MBA programs have evolved over the years and now have available various versions to meet the different needs of students.
The most prevalent MBA options are as follows: full-time two-year MBA, accelerated one-year to eighteen-month MBA, part-time MBA, and executive MBA.
Although this blog focuses primarily on the full-time two-year MBA program in the
United States, I will discuss some other options in this section
to give you a sense of what each program offers and the type of
student for whom it is a good fit. MBA programs tend to have strict transfer policies, so do not count on being able to switch
from a part-time MBA program to a full-time MBA program at
a top business school. To avoid disappointment, you should do
your research early to ascertain the program that is the best fit
before enrolling in business school.
Two-Year MBA Program
The two-year MBA program is extremely popular in the United States. The full-time MBA program is ideal for career changers for two reasons: (1) It offers greater opportunity to step back and reflect on their experiences and goals, and (2) It provides them with greater flexibility to take many classes in the new career they are pursuing. This option also offers students the opportunity to pursue an internship the summer after their first year to assess whether the new career is a good fit. The curriculum of two-year MBA programs provides students with the opportunity to gain a broad exposure to the different business areas as well as a chance to develop a specialization. The MBA programs vary in how much curriculum flexibility they offer to the students. A program like Chicago Graduate School of Business (GSB) is one of the most flexible, allowing students the greatest freedom to opt out of classes and to design their own schedules. HBS, on the other hand, has one of the more rigid curricula, requiring students to take a core set of classes their first year.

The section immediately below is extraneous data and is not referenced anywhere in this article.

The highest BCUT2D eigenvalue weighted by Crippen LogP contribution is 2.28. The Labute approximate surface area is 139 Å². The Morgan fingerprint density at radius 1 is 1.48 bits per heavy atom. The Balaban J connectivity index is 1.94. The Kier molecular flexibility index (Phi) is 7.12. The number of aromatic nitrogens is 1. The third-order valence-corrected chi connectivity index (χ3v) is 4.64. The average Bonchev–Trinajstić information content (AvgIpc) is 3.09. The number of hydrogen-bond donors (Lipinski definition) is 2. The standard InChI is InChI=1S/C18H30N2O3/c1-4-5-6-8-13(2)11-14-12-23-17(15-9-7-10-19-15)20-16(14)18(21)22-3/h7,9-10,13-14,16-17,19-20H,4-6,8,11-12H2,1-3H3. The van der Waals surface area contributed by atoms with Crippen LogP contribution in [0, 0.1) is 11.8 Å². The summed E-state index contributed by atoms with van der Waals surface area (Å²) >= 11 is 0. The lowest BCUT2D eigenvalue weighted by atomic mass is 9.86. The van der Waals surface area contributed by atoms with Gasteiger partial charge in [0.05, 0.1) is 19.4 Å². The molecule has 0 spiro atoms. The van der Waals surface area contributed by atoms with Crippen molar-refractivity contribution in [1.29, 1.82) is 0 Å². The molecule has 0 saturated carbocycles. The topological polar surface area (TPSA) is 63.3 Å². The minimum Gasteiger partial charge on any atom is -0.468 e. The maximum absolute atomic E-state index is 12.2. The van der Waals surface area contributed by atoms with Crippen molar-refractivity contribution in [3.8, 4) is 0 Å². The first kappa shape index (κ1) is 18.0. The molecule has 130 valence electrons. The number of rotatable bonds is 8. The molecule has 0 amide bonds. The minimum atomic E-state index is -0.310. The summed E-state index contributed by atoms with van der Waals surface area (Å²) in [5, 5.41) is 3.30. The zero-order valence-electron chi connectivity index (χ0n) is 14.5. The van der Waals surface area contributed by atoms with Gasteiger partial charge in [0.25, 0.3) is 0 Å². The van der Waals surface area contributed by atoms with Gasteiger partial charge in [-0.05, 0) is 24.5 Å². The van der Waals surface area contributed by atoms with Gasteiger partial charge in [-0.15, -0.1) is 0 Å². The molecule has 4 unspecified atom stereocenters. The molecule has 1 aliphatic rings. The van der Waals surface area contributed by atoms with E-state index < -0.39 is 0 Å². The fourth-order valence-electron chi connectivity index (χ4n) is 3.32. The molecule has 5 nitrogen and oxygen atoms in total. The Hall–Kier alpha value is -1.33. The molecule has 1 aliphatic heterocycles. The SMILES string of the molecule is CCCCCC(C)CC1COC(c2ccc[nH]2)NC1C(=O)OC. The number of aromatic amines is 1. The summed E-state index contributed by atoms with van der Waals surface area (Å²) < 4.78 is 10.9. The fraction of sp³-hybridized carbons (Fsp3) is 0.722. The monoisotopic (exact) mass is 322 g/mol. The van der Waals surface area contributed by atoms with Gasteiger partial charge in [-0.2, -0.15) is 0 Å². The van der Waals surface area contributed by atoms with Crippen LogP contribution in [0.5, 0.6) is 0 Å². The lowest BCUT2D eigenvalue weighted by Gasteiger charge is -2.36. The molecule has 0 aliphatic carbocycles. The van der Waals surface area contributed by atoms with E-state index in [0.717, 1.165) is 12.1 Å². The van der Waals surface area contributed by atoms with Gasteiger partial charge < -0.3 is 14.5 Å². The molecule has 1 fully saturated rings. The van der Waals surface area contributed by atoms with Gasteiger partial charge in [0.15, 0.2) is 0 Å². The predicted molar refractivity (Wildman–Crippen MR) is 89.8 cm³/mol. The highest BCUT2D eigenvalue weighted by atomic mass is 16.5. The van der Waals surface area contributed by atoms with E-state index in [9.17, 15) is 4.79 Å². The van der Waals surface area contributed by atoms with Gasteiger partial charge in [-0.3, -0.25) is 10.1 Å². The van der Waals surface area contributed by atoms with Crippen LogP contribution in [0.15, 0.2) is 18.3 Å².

Applicants who pursue the full-time two-year MBA program find that it is the most expensive MBA option given the price tag and the lack of income for two years. Some firms
offer sponsorship for their star employees to pursue a full-time
MBA program. Find out what your company’s policy is for
sponsorship by speaking with your manager and by talking to
individuals you know who have gone to business school and
returned to the firm. The expectation is usually that you would
return to your firm if you receive financial support from your firm. For some individuals, this golden handcuff may be too
high a price to pay, and they may pass on the employee spon-
sorship if they already know that they prefer to work at a
different firm or industry.
If you are a career changer who plans to work in strategy
consulting or in investment banking, then you should definitely
pursue a full-time two-year MBA program. The availability of
a summer internship will provide you with entrée into banking
or consulting, which will make you more marketable to the
banks and consulting companies.
Accelerated MBA Program
The accelerated MBA program typically lasts for one full year
or eighteen months and can start in the summer or winter. This
type of program usually does not offer an opportunity to work
in the summer because students take a full load of courses then.
This program is usually a fit for someone who is already in his